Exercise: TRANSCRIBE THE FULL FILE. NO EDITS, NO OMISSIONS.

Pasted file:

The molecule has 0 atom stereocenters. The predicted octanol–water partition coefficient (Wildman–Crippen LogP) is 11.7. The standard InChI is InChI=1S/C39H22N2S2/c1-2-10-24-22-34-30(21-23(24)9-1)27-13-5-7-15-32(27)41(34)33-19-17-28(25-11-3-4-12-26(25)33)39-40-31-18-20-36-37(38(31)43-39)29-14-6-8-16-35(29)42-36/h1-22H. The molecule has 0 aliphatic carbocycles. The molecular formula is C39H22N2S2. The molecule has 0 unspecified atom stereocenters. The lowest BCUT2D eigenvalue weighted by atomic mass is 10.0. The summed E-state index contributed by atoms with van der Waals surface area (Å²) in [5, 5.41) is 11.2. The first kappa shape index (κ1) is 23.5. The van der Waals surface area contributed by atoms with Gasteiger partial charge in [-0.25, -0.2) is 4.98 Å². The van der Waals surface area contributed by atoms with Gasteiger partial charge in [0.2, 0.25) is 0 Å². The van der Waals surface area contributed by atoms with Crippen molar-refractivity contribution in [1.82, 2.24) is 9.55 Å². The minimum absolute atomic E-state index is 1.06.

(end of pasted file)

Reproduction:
The molecule has 0 atom stereocenters. The predicted octanol–water partition coefficient (Wildman–Crippen LogP) is 11.7. The standard InChI is InChI=1S/C39H22N2S2/c1-2-10-24-22-34-30(21-23(24)9-1)27-13-5-7-15-32(27)41(34)33-19-17-28(25-11-3-4-12-26(25)33)39-40-31-18-20-36-37(38(31)43-39)29-14-6-8-16-35(29)42-36/h1-22H. The molecule has 0 aliphatic carbocycles. The molecular formula is C39H22N2S2. The molecule has 0 unspecified atom stereocenters. The lowest BCUT2D eigenvalue weighted by atomic mass is 10.0. The summed E-state index contributed by atoms with van der Waals surface area (Å²) in [5, 5.41) is 11.2. The first kappa shape index (κ1) is 23.5. The van der Waals surface area contributed by atoms with Gasteiger partial charge in [-0.25, -0.2) is 4.98 Å². The van der Waals surface area contributed by atoms with Gasteiger partial charge in [0.2, 0.25) is 0 Å². The van der Waals surface area contributed by atoms with Crippen molar-refractivity contribution in [1.82, 2.24) is 9.55 Å². The minimum absolute atomic E-state index is 1.06.